Criminal Justice




Men who assault their partners are rarely prosecuted to the full extent of the law.

For homocide, they are sentenced to serve anywhere between the guidelines of 2-15 years.

If imprisoned at all, they are likely to receive the minimum sentence in a domestic abuse case.

Read The Republic of Armenia’s Criminal Code of Conduct here.




Females killed by intimate partners or family members make up 10.5% of the total reported homicide victims in Armenia.

Significantly fewer males (2.9%) are killed by intimate partners or family members.

It is important to note that this statistic is only measuring documented homicides. In reality, it is extremely likely that many cases of domestic homicide remain unreported.

Read more about it here.




According to research conducted in 2011 by the Proactive Society Human Rights NGO, 60% of female respondents were subjected to one or more forms of domestic violence during their lifetimes.

Again, the statistic is based only on available data.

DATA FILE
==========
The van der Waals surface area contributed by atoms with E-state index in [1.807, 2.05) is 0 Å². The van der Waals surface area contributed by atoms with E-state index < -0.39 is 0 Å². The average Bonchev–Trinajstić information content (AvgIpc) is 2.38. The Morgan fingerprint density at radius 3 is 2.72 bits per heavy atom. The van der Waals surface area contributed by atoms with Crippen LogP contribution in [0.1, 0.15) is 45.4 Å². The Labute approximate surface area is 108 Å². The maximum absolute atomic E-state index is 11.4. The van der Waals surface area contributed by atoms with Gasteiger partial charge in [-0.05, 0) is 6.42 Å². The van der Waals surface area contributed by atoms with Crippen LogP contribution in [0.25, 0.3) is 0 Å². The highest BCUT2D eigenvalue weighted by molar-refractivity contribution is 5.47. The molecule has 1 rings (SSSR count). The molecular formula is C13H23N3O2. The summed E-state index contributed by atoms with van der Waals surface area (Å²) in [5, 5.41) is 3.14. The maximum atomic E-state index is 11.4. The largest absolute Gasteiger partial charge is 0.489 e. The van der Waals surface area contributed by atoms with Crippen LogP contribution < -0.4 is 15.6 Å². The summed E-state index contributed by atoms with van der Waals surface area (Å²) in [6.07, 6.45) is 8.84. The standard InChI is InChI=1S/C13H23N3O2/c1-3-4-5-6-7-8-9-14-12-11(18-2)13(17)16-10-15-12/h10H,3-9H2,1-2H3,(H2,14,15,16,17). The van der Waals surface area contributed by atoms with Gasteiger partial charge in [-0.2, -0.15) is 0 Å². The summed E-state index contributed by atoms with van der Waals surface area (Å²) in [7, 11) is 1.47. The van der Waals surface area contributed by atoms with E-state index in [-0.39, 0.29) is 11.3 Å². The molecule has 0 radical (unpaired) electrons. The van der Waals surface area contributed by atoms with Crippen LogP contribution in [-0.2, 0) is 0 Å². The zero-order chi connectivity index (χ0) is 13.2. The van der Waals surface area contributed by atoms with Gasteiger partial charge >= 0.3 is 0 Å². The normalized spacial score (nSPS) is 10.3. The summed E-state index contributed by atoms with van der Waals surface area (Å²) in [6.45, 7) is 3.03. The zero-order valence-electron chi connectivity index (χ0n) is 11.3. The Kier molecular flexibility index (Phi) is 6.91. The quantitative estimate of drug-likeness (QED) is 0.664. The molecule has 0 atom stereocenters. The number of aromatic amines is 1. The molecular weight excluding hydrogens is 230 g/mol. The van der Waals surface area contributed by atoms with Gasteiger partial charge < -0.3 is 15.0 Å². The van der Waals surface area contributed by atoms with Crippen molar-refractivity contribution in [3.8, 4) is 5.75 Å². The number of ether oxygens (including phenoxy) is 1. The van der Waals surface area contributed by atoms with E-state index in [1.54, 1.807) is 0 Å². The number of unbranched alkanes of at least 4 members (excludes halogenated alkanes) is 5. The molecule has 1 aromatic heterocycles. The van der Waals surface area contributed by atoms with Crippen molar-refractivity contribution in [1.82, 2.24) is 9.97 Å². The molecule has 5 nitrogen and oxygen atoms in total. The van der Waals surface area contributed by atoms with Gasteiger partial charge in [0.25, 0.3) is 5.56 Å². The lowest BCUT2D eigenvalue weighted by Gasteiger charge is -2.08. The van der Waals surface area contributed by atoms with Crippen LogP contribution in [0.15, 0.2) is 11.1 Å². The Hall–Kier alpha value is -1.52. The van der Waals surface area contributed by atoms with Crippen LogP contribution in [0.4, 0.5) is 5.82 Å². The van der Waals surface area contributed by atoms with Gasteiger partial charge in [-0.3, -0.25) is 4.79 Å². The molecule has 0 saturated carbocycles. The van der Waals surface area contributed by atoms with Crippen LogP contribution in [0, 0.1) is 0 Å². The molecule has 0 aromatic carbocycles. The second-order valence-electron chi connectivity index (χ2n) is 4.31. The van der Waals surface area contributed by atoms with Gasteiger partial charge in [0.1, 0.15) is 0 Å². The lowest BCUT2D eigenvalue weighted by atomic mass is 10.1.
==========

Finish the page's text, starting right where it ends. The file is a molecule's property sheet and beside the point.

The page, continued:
Read more about it here.




When women report abuse to the police or other authorities, nothing is done to prevent further violence, investigate cases, or hold the attackers accountable.

In cases like these, the authorities encouraged women to drop complaints and reconcile with their abusers. The authorities did not refer the women for services or assistance. Women have to seek out these resources themselves.

These resources are not easily accessible. Armenia is seriously lacking women’s centers. With a population of approximately 2.9 million, Armenia should have approximately 290 shelter spaces. They only have two. There is only one in the capital city of Yerevan.




Legislative measures have recently been passed that subject human rights lawyers in Armenia to additional legal fees and sanctions.

This is especially troubling because it is harder for defenders of human rights to take critical issues to court. The fees associated with human rights cases are forcing lawyers to withdraw their allegations.

This article by Human Rights House explains the paradox.